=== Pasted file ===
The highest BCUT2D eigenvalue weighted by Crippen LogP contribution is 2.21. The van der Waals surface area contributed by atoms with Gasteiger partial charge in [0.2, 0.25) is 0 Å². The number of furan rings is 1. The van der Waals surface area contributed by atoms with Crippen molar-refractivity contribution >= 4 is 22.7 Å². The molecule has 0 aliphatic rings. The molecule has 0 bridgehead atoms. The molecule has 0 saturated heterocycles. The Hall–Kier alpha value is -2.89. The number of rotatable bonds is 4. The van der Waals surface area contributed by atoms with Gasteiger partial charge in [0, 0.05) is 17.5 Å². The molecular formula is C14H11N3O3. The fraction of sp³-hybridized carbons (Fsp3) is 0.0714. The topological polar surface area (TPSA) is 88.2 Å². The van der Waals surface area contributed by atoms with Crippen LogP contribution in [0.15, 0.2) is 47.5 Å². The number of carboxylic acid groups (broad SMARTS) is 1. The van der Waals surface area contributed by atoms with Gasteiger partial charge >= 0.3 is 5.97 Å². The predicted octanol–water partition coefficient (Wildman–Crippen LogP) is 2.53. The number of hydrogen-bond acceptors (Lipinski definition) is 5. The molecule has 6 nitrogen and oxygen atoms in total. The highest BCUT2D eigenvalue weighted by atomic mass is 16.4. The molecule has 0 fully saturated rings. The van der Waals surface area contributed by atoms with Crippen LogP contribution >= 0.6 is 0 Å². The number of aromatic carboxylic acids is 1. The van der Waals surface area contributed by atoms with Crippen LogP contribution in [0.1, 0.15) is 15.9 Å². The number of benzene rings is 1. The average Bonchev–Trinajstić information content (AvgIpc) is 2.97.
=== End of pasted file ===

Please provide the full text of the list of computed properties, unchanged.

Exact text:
The highest BCUT2D eigenvalue weighted by Crippen LogP contribution is 2.21. The van der Waals surface area contributed by atoms with Gasteiger partial charge in [0.2, 0.25) is 0 Å². The number of furan rings is 1. The van der Waals surface area contributed by atoms with Crippen molar-refractivity contribution >= 4 is 22.7 Å². The molecule has 0 aliphatic rings. The molecule has 0 bridgehead atoms. The molecule has 0 saturated heterocycles. The Hall–Kier alpha value is -2.89. The number of rotatable bonds is 4. The van der Waals surface area contributed by atoms with Gasteiger partial charge in [0, 0.05) is 17.5 Å². The molecular formula is C14H11N3O3. The fraction of sp³-hybridized carbons (Fsp3) is 0.0714. The topological polar surface area (TPSA) is 88.2 Å². The van der Waals surface area contributed by atoms with Crippen LogP contribution in [0.15, 0.2) is 47.5 Å². The number of carboxylic acid groups (broad SMARTS) is 1. The van der Waals surface area contributed by atoms with Gasteiger partial charge >= 0.3 is 5.97 Å². The predicted octanol–water partition coefficient (Wildman–Crippen LogP) is 2.53. The number of hydrogen-bond acceptors (Lipinski definition) is 5. The molecule has 6 nitrogen and oxygen atoms in total. The highest BCUT2D eigenvalue weighted by atomic mass is 16.4. The molecule has 0 fully saturated rings. The van der Waals surface area contributed by atoms with Crippen LogP contribution >= 0.6 is 0 Å². The number of aromatic carboxylic acids is 1. The van der Waals surface area contributed by atoms with Crippen LogP contribution in [0.1, 0.15) is 15.9 Å². The number of benzene rings is 1. The average Bonchev–Trinajstić information content (AvgIpc) is 2.97.